1. Geography doesn’t screen out the lowlives pouring across our southern border.

          1. No, but I don’t think they pose the same threat as the Muslim lowlifes.

            1. The problem is linked.

              Also, California is going broke under the weight of illegal immigration, so it’s a different threat, but a real one.

            2. The right has really led the pussyfication of the US over the last year or so.

              1. Huh? I’m a pussy because I don’t want terrorists slipping over the Mexican border?

                1. Did you see those Pussy’s get shot in France? Holy shit man, there were these two tall buildings filled with pussies that collapsed. If I were there, with my 2nd amendment six shooter I’d have shot them planes out of the sky, where they woulda fell on a bunch of pussies!

                2. Talk about how afraid you are, and what everyone needs to do to protect your safe space, and watch an audience primed by Rico react accordingly.

                  This was predictable.

    4. Not just Germany, France and Sweden.

      The UK AND Italy. That’s four of Europe’s KEY civilizations under duress.

      1. Which one of the five is not one of the key ones?

    5. “I’ve read enough of the horror stories…”
      And I’ve read plenty of horror stories about the rape havens that college campuses are supposed to be. So what?

      “…the wholesale importation of a culture that is fundamentally and hopelessly at odds with our own.”
      There’s this thing called assimilation. People said the exact same thing when Catholics started coming over. Every Catholic country in the world was backwards, monarchical, poor, and intolerant; they were slaves to a medieval religion and thralls of an old man in Rome with a funny hat; they would never fit in to a Democratic socirty. Liberal ideals, tolerance, equality before the law, these were all protestant ideals. All of which was, IMO as irrelevant then as it is now.

      1. Catholics weren’t committing terror acts around the world. Probably the reason the public accepted them then, and doesn’t accept muslims now. I’d note that the catholic countries are pretty similar to our own, and the Islamic ones are not.

  5. New polls shows 49 percent support, versus just 41 percent against…

    Approve or disapprove, you’re in the minority.

    1. The best kind of correct!

  6. “This is one of those moments when I’d rather be right than popular.”

    As long as you pick at least one.

    1. Considering it doesn’t even come close to the worst sort of xenophobia in the American psyche, it seems like Nick went with NOTA.

      Maybe if you circumscribe the American psyche to the last 3 days you approach something between right and popular.

  7. The only reason I ‘disapprove’ of this ‘ban’ is that it doesn’t COMPLETELY pause ALL immigration.

    1. Exactly.

      1. Did someone teck yer jerb?

        1. They are driving up my rents, clogging my roads, and sucking up my tax money.

  8. This is one of those moments when I’d rather be right than popular. Trump’s order is based on hysteria and panders to the worst sort of xenophobia at work in the dark night of the American psyche. As important, it hurts our efforts in fighting Islamic terrorism by alienating allies in the Middle East.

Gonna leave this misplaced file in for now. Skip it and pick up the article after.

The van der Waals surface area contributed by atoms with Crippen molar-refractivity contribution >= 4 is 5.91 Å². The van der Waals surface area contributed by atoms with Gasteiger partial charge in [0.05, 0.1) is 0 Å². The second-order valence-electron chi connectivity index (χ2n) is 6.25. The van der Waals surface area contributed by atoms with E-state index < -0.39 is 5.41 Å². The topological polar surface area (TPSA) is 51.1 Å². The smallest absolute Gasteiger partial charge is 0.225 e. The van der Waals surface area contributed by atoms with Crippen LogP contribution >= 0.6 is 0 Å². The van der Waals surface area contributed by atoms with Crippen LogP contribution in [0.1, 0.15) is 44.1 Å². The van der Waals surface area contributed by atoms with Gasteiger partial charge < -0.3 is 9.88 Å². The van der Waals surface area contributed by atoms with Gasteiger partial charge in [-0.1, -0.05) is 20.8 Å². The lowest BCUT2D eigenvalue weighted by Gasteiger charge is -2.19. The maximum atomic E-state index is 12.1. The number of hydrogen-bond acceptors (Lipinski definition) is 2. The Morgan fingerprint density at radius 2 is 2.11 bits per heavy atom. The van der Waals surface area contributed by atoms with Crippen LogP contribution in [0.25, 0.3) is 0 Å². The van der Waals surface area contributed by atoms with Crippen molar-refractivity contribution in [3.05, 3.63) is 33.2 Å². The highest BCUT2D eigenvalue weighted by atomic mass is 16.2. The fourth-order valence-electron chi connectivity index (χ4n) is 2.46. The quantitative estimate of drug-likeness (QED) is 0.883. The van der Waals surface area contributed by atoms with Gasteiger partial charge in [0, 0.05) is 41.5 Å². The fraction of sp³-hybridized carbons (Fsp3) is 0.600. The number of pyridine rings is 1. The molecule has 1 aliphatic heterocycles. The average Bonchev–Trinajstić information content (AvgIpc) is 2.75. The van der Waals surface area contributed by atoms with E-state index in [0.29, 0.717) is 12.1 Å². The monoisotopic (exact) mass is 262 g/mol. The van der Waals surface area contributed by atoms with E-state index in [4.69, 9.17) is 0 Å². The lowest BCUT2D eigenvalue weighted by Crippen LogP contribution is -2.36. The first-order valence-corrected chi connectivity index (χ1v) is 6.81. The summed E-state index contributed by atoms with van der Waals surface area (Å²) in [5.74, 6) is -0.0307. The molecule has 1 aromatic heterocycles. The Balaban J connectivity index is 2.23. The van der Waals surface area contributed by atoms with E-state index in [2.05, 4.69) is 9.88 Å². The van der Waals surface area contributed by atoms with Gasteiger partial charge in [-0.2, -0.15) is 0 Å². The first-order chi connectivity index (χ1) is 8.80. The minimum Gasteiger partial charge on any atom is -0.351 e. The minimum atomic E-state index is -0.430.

Luckily there was no hysteria in how it was reported, especially at Reason. And I had no idea Nick was fully on board with the Global War on Terrorism.

    1. As important, it hurts our efforts in fighting Islamic terrorism by alienating allies in the Middle East.

      This might be the first time Nick has ever admitted there is such a thing as Islamic terrorism much less a need to fight it.

    2. “alienating our allies”

      1. The geopolitical equivalent of “Don’t make the black kids mad.”

        1. What do you mean, PapayaSF?

          1. “Muslims aren’t terrorists, but if we do anything that offends Muslims, it will make them mad and create more terrorists!” It’s the same sort of PC-based placating and intentional blindness that people do in relation to black crime.

            1. PapayaSF,

              Has “black crime” been significantly increasing globally?

              1. I have no idea. I wrote “geopolitical equivalent” to make an analogy.

  9. Trying to vet immigrants in order to prevent terrorism is heartless and xenophobic.

    Instead we should abolish the 4th amendment and spy on everyone – that way we don’t look racist.

    When we do find terrorists we should bomb their countries and promote regime change.

    But vetting immigrants? No, that’s a horrible idea.

  10. Remember, the government is incompetent at everything, except vetting refugees. Vetting refugees is the one task that the government can be depended on to execute perfectly.

    1. No, they’re incompetent everything, except enforcing immigration laws. That they’re good at. Right?

  11. Trump’s order is based on hysteria and panders to the worst sort of xenophobia at work in the dark night of the American psyche.
    I dislike the order. I hate Trump. I don’t think it’s wise and w/r/t green cards I don’t think it’s moral or legal. (I’m agnostic about the claim that it will have a net negative effect; those predictors have a pretty low accuracy rate these days.)

    But it is almost certainly based on calculation, not hysteria:

    Under Obama, the overall sociopolitical discourse tended to ask whether we should enforce immigration laws; and whether we should put the interests of the U.S. before would-be immigrants. We wouldn’t really discuss issues like this, at least not openly. Trump’s goal is to change the discourse so that those two answers are “yes, of course” and we move on to discussing the boundaries of enforcement.